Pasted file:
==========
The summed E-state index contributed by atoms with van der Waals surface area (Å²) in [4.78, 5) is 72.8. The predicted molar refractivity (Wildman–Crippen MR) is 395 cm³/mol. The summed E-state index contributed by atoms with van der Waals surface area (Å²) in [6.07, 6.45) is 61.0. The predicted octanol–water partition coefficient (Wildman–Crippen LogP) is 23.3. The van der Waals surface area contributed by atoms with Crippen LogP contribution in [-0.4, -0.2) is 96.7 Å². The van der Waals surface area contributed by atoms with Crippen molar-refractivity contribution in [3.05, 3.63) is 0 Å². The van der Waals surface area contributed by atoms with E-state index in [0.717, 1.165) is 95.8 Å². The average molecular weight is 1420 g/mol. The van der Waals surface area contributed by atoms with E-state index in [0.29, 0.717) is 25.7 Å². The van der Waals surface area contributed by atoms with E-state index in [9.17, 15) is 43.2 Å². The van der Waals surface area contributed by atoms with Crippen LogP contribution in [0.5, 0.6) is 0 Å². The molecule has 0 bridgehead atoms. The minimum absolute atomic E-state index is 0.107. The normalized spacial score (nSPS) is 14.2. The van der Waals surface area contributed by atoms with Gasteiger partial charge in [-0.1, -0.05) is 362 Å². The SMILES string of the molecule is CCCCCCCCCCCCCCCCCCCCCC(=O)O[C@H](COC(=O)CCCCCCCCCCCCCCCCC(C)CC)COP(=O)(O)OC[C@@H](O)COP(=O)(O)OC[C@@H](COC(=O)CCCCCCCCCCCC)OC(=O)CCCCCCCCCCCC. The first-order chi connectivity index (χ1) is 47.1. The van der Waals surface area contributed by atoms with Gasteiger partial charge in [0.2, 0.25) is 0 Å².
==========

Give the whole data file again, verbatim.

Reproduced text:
The summed E-state index contributed by atoms with van der Waals surface area (Å²) in [4.78, 5) is 72.8. The predicted molar refractivity (Wildman–Crippen MR) is 395 cm³/mol. The summed E-state index contributed by atoms with van der Waals surface area (Å²) in [6.07, 6.45) is 61.0. The predicted octanol–water partition coefficient (Wildman–Crippen LogP) is 23.3. The van der Waals surface area contributed by atoms with Crippen LogP contribution in [-0.4, -0.2) is 96.7 Å². The van der Waals surface area contributed by atoms with Crippen molar-refractivity contribution in [3.05, 3.63) is 0 Å². The van der Waals surface area contributed by atoms with E-state index in [0.717, 1.165) is 95.8 Å². The average molecular weight is 1420 g/mol. The van der Waals surface area contributed by atoms with E-state index in [0.29, 0.717) is 25.7 Å². The van der Waals surface area contributed by atoms with E-state index in [9.17, 15) is 43.2 Å². The van der Waals surface area contributed by atoms with Crippen LogP contribution in [0.5, 0.6) is 0 Å². The molecule has 0 bridgehead atoms. The minimum absolute atomic E-state index is 0.107. The normalized spacial score (nSPS) is 14.2. The van der Waals surface area contributed by atoms with Gasteiger partial charge in [-0.1, -0.05) is 362 Å². The SMILES string of the molecule is CCCCCCCCCCCCCCCCCCCCCC(=O)O[C@H](COC(=O)CCCCCCCCCCCCCCCCC(C)CC)COP(=O)(O)OC[C@@H](O)COP(=O)(O)OC[C@@H](COC(=O)CCCCCCCCCCCC)OC(=O)CCCCCCCCCCCC. The first-order chi connectivity index (χ1) is 47.1. The van der Waals surface area contributed by atoms with Gasteiger partial charge in [0.2, 0.25) is 0 Å².